Irell Wins $234M Jury Verdict for WARF Against Apple
On October 16, 2015, a federal jury in the Western District of Wisconsin found that Apple Inc. owes Irell & Manella client, the Wisconsin Alumni Research Foundation (WARF), $234.2 million for patent infringement following a two-week trial. The damages verdict follows the jury's finding that Apple's A7, A8 and A8X system-on-chip designs infringe a WARF-owned computer processing patent.
The patent-in-suit is U.S. Patent Number 5,781,752 (the '752 patent). The patent covers a predictor circuit, which streamlines the way a processor works by predicting what instructions a user will give the system based on data from previous use and the machine's previous guesses. Apple products benefiting from WARF patented technology include the iPhone 5s, 6 and 6 Plus, as well as several versions of the iPad.
WARF, the nonprofit foundation that serves as the technology transfer arm of the University of Wisconsin-Madison, filed the patent infringement suit against Apple in 2014. WARF claimed that Apple used the technology to speed computer processing by allowing the efficient out-of-order execution of computer instructions with a data speculation circuit that WARF had patented several years earlier. The U.S. Patent and Trademark Office (PTO) issued the patent to WARF in 1998 on behalf of a UW-Madison computer science professor and three graduate students.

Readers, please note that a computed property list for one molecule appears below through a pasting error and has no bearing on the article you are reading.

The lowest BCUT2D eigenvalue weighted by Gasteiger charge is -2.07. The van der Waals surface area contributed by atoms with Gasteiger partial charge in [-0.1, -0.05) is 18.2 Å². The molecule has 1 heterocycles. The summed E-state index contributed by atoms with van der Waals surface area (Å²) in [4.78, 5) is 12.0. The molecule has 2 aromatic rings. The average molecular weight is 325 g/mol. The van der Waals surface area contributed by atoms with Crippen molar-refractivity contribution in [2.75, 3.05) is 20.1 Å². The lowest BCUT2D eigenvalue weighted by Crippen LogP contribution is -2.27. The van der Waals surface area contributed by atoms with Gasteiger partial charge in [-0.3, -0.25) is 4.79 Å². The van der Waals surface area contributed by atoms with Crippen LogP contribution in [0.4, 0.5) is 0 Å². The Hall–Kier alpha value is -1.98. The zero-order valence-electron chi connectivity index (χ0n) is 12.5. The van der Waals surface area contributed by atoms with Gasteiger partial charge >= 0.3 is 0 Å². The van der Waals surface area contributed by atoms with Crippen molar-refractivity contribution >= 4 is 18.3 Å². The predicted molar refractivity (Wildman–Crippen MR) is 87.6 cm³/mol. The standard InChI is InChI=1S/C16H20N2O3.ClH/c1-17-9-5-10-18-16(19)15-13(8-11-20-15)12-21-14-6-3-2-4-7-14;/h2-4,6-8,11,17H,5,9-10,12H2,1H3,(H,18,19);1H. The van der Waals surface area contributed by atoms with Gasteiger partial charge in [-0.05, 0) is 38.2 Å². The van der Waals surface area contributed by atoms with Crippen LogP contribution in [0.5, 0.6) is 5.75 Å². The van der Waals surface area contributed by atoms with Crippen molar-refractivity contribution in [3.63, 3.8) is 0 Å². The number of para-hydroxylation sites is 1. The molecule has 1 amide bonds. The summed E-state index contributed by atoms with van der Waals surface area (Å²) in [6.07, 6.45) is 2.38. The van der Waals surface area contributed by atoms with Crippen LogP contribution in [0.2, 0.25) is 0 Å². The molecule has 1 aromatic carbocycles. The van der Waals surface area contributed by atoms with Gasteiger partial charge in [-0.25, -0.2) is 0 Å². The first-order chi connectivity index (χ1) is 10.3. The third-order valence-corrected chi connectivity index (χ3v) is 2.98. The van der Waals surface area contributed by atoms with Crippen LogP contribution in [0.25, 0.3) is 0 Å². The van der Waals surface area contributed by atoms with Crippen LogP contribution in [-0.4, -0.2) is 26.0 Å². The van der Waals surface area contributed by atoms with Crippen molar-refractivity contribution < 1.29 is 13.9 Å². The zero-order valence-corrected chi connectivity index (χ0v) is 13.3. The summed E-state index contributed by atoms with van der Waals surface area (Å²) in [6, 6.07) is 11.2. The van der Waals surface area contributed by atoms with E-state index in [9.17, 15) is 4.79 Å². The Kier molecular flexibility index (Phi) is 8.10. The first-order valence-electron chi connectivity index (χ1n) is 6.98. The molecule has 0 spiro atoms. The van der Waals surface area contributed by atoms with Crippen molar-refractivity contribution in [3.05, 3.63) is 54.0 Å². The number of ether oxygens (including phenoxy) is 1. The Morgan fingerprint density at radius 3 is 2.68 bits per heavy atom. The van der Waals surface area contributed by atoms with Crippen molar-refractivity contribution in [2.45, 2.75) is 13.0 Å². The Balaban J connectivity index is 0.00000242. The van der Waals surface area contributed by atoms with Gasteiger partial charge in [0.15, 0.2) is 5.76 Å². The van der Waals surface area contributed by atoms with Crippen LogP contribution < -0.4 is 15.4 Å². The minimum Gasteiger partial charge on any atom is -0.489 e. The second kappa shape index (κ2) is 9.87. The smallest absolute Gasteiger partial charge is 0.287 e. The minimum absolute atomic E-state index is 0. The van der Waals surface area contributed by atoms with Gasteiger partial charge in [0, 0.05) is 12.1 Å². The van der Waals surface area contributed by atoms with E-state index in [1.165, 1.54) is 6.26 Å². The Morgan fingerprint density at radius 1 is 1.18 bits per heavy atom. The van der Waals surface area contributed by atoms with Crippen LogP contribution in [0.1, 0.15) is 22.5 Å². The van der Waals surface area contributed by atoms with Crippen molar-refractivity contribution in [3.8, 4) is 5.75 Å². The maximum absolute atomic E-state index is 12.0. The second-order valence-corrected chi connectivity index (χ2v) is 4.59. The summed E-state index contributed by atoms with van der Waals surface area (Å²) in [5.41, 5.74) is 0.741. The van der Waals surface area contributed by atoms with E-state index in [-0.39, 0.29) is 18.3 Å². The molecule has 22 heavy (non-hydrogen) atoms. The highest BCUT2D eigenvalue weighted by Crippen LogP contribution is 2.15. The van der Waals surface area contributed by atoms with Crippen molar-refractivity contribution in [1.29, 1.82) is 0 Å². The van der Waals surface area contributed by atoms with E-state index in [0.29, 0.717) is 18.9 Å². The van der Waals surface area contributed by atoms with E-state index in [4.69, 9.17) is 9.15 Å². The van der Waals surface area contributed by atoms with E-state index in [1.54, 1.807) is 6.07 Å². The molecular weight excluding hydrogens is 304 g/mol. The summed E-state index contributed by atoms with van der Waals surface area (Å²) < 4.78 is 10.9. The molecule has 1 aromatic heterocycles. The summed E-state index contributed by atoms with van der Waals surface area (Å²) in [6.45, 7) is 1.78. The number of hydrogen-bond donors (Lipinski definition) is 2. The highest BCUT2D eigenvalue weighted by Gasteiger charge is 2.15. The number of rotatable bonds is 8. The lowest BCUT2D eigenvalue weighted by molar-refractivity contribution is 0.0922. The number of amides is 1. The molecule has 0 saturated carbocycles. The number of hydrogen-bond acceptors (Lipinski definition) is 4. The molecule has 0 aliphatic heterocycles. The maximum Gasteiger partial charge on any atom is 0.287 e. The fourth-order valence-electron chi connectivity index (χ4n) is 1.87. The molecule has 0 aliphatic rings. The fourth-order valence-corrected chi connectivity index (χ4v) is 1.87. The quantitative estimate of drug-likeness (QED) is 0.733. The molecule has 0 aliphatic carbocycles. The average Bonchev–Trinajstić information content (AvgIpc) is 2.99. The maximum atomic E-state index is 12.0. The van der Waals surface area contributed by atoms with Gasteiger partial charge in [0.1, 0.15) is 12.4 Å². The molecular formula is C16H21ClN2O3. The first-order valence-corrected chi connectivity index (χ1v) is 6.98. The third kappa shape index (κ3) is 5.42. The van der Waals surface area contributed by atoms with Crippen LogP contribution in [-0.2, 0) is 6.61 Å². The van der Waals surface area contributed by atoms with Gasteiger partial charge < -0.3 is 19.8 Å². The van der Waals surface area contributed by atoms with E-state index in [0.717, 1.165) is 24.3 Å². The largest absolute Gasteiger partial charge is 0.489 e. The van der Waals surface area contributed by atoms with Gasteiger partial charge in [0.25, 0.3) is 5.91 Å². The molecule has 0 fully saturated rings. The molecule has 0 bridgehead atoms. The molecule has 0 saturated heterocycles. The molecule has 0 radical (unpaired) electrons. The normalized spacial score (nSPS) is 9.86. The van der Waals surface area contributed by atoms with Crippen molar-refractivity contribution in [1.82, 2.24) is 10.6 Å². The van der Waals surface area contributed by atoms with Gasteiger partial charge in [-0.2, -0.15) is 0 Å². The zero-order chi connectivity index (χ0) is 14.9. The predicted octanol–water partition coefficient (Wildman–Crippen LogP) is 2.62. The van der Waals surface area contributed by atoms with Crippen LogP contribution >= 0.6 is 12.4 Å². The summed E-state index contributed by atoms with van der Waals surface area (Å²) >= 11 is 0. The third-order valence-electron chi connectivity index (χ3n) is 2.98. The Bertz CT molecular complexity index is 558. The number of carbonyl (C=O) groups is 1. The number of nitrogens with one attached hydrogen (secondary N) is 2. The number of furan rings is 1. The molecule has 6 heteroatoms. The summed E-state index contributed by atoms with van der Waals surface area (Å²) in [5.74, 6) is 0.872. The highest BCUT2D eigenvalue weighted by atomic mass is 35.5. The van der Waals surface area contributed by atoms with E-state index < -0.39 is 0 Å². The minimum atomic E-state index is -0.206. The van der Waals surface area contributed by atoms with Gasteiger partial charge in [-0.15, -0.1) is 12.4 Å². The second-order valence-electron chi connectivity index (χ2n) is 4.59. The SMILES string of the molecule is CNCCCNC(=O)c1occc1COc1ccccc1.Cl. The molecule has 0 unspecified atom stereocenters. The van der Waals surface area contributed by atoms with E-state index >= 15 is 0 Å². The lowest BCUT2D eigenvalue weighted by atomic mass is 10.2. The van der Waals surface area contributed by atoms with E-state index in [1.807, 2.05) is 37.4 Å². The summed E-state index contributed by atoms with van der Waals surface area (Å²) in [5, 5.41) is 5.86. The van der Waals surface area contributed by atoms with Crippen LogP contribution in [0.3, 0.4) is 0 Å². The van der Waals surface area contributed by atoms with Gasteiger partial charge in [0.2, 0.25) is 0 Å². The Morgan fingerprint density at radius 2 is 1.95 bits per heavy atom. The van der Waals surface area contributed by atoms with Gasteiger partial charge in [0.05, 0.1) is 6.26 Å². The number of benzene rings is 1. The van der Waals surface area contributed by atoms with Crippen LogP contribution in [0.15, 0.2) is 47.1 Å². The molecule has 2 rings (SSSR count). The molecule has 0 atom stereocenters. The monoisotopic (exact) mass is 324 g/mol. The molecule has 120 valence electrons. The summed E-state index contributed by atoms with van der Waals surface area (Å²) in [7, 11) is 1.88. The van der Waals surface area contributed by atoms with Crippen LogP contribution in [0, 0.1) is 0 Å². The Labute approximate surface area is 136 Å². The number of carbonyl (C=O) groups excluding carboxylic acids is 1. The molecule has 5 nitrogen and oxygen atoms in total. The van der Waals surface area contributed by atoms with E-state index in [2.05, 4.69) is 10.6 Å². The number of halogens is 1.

In the two-phased trial, the federal jury first found that Apple did, in fact, infringe the asserted claims of WARF's '752 patent. They also found the asserted claims to be valid. The issues of infringement and validity took the jury six hours to deliberate in WARF's favor. In the second phase of the trial, the jury awarded WARF $234 million dollars in damages.
In the same litigation, Irell represented WARF in an inter partes review (IPR) proceeding brought by Apple. On April 15, 2015, the PTO's Patent Trial and Appeal Board declined to authorize an IPR on any grounds asserted in Apple’s petition, finding that Apple has not demonstrated a likelihood of success on any of the nine challenged claims.
Irell also represented WARF in earlier litigation against Intel on the same patent, which resulted in a $110-million settlement shortly before trial in 2009. In addition, WARF filed another suit against Apple earlier in September 2015 alleging that new Apple products, including the iPhone 6S, also infringe the '752 patent.
The case is Wisconsin Alumni Research Foundation v. Apple Inc., case number 3:14-cv-00062, in the U.S. District Court for the Western District of Wisconsin.
The WARF trial team includes Morgan Chu, Gary Frischling, Jason Sheasby, Alan Heinrich, Annita Zhong, Christopher Abernethy, Amy Proctor and Tony Rowles. The home team includes Richard Birnholz and Rebecca Carson.